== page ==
When the Chinese were in New Delhi I decided to take them to the studio of some gifted young people in their early twenties who call themselves the Cybermohalla group—mohalla being the Hindi term for neighbourhood. These young men and women were writing in Hindi and they were helped in their practice by a mentor who was an artist. The important fact about them was that they all came from underprivileged families—they were children of auto rickshaw drivers, tailors, carpenters. They had come to think philosophically and in a penetrating way about what they saw around them. They wrote prose that was formally innovative and deep. We had three layers of interpretation—from the Hindi to English to Mandarin, and then back the other way. After the meeting, Bei Dao said, “This is the India I want to see.”
A well known Delhi bureaucrat attends one of our readings in the evening. He tells Joy Goswami, “With a lineup like this you should have hundreds of people in the audience. You should publicise it much more.” Joy Goswami says, “We like it this way, all of us.”
The audiences for both the discussions and the readings have fluctuated over time. Bei Dao and Claudio Magris both filled the India International Centre lawns, with people standing at the back. They have both been Nobel nominees and are known internationally. Surprisingly for readings by the Chinese poets, excellent poets all, there were few listeners. We put it down to an ignorance of Chinese literature and the persistent Indian tendency to only admire those things that have already succeeded in the West. Similarly for the singular Hungarian novelist Laszlo Krasznahorkai who has a cult following in many different places, but is not known in India. Later on he won the Man Booker International Prize and perhaps if he were to visit now there would be more of a crowd. We have been covered by the press and online sites through this last decade. But that did not always translate to large crowds for the public readings or more enquiries about the closed door discussions. I realize now that what we are doing has a deeper and longer impact on fewer people. Perhaps that is the way the most luminous things get passed on.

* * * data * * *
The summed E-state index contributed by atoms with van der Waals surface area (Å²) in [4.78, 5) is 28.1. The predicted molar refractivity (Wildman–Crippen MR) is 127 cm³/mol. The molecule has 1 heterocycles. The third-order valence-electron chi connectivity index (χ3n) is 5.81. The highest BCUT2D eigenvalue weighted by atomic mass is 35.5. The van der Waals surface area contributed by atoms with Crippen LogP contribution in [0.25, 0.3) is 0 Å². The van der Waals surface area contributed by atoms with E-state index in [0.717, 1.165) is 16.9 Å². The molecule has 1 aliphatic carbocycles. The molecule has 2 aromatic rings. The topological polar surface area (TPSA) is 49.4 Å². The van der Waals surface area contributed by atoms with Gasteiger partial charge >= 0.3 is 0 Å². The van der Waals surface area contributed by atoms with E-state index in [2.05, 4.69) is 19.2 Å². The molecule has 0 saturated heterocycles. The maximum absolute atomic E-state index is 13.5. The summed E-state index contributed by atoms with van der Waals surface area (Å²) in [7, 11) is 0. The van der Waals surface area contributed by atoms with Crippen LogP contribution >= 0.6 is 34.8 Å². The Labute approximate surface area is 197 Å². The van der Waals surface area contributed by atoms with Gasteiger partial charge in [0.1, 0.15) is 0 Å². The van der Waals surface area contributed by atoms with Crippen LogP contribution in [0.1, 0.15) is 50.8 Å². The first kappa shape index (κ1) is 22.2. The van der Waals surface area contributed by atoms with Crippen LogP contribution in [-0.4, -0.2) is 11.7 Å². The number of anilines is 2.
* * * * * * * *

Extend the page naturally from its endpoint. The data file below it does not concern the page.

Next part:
Much of this has been possible because of the nature of our funding. Subhashis Mohanty a computer engineer and entrepreneur from San Diego funded the journal and Munir Mohanty of the Torsteel Research Foundation in India--a company that makes twisted steel bars for construction—funded the Dialogues. Both were unusual sponsors in that they asked for no publicity and imposed no rules. Both have been serious readers all their lives and as Subhashis Mohanty said at the onset, “Literature impacts lives and therefore even impacts and changes how we work in business and computer engineering.”
The third part of the Almost Island project is the publication of books. This idea came slowly and we decided to do a few books, maybe one every two years, books that the mainstream would not publish. Our first was leading Indian English poet Adil Jussawalla’s first work in three decades, Trying to Say Goodbye. This became an iconic book, an announcement of the return of a very strong voice.
In keeping with our concern for bringing in the other Indian languages we did Magadh, a celebrated book of Hindi poems by Srikant Verma, a book of terse, spare poems using places and characters from ancient Indian history. The translation was deftly done by Rahul Soni.
For both these books we worked for months on the editing, along with the poet, with the translator, then with the designer.
Our latest book is Baroni: A Journey, by Argentinian novelist Sergio Chejfec. We discovered Chejfec’s work when one of us met his translator at a party in New York. We found that this novel was as yet unpublished in English. We first published an excerpt in the journal. Then I met Chejfec in New York along with his excellent translator Margaret Carson. We discussed the possibilities of where this novel could be published, which editors in New York to send it to. Both Chejfec and Carson live in New York and nothing except the New York publishers had crossed my mind. Suddenly Chejfec said, “Why can’t Almost Island do it?” And I said, “We’d be honoured, but we’re a small publisher in a far away country, though we do have international distribution.” He said, “But you are the kind of publisher I want.”